Posts Tagged ‘America’

A study of our academic elite In an Atlantic Monthly article from 2001, “The Organization Kid,” David Brooks writes about going to Princeton University to learn about “what the young people who are going to be running our country in a few decades are like.”What Brooks found with respect to the over-structured lives of the Princeton undergraduates he spoke to is very close to how I remember my undergraduate classmates at Harvard from 1999 to 2003: I asked several students to describe their daily schedules, and their replies sounded like a session of Future Workaholics of America: crew practice at dawn, classes in the morning, resident-adviser duty, lunch, study groups, classes in the afternoon, tutoring disadvantaged kids in Trenton, a cappella practice, dinner, study, science lab, prayer session, hit the StairMaster, study a few hours more. One young man told me that he had to schedule appointment times for chatting with his friends. No time […]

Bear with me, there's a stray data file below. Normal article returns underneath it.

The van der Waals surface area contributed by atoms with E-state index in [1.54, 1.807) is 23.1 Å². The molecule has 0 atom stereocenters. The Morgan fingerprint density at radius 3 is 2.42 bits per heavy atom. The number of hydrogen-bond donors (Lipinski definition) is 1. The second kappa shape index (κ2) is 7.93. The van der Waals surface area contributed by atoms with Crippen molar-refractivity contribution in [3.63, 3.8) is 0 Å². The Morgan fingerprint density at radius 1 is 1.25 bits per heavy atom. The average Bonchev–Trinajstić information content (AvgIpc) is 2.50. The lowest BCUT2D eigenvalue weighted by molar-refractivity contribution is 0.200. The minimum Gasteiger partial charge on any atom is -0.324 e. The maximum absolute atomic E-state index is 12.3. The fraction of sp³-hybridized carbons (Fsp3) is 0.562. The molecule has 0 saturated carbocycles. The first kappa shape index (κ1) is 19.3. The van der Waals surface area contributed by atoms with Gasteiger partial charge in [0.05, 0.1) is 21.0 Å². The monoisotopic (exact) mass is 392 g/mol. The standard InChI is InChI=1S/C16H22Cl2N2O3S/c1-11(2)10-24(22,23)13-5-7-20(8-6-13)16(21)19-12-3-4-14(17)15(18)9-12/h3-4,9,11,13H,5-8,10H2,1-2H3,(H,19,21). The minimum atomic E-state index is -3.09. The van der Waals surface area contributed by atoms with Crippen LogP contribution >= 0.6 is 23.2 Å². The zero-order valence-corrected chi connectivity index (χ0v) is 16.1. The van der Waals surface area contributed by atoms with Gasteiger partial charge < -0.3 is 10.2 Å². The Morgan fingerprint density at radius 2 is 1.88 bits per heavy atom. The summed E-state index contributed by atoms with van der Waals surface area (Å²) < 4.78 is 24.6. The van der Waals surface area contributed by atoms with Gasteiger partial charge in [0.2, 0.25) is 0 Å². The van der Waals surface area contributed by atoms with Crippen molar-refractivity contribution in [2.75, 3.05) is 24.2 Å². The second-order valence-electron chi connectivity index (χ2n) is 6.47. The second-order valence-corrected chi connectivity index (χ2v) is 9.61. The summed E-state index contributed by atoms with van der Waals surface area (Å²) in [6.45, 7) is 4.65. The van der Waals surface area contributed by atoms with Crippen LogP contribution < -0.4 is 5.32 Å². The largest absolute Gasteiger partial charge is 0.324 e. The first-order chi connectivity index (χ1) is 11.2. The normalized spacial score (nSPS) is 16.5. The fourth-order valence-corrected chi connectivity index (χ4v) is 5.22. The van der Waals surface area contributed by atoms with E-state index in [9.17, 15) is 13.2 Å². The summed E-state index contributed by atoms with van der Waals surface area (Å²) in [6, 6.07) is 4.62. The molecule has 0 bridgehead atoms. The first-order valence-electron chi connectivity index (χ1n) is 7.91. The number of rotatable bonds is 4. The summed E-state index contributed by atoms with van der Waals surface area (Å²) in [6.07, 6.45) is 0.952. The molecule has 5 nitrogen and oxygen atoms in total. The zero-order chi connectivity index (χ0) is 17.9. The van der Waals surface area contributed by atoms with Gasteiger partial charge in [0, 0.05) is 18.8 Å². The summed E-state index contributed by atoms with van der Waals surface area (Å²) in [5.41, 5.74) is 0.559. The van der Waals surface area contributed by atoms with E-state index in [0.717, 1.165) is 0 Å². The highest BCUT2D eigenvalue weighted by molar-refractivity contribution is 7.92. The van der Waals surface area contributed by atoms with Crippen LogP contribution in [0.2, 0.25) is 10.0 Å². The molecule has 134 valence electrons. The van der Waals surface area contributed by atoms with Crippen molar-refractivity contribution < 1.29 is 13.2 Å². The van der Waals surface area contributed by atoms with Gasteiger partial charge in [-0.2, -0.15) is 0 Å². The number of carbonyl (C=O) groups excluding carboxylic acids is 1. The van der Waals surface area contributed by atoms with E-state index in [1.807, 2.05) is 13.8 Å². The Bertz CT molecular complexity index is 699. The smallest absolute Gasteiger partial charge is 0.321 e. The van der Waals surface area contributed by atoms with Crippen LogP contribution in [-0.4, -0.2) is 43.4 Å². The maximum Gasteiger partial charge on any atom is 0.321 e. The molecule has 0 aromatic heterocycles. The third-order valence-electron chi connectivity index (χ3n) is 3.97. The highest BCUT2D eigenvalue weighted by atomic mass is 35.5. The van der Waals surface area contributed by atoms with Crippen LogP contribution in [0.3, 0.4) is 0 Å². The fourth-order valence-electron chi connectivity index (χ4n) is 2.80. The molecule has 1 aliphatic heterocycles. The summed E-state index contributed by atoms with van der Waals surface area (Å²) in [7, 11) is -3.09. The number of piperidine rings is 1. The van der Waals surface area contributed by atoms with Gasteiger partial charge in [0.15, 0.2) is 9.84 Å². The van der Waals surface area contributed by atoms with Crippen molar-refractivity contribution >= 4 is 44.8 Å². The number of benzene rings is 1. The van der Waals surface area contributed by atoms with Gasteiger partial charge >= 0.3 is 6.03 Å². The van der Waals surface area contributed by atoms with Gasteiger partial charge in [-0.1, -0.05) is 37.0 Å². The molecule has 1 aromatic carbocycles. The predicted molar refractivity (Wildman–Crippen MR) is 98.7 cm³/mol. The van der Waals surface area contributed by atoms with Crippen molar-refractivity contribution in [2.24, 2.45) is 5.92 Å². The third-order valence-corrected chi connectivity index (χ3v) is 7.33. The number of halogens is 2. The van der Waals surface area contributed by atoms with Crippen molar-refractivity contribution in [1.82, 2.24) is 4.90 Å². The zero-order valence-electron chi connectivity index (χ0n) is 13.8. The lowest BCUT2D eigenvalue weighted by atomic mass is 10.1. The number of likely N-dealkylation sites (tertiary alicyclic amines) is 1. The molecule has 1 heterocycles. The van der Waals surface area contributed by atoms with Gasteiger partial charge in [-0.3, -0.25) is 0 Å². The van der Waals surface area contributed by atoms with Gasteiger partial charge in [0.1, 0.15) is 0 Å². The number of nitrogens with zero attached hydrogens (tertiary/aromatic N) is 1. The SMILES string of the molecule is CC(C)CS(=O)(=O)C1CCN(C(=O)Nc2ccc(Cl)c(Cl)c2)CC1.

If you are struggling with anxiety, it may help to know that it is likely in large part the product of particularly American cultural forces. America’s anxiety epidemic The following is taken from a recent article in the Atlantic Monthly, called “Trickle-Down Distress: How America’s Broken Meritocracy Drives our National Anxiety Epidemic“: Americans lead the world in anxiety. A World Health Organization survey found that 31% of Americans suffer from anxiety at some point in their lifetimes, compared to 25.3% of those in Colombia and 24.6% of those in New Zealand, the countries that rank second and third in rates of anxiety. “[P]eople in developing-world countries such as Nigeria are up to five times less likely to show clinically significant anxiety levels than Americans, despite having more basic life-necessities to worry about, ” writes Taylor Clark, author of Nerve: Poise Under Pressure, Serenity Under Stress, and the Brave New Science of Fear and Cool. But when […]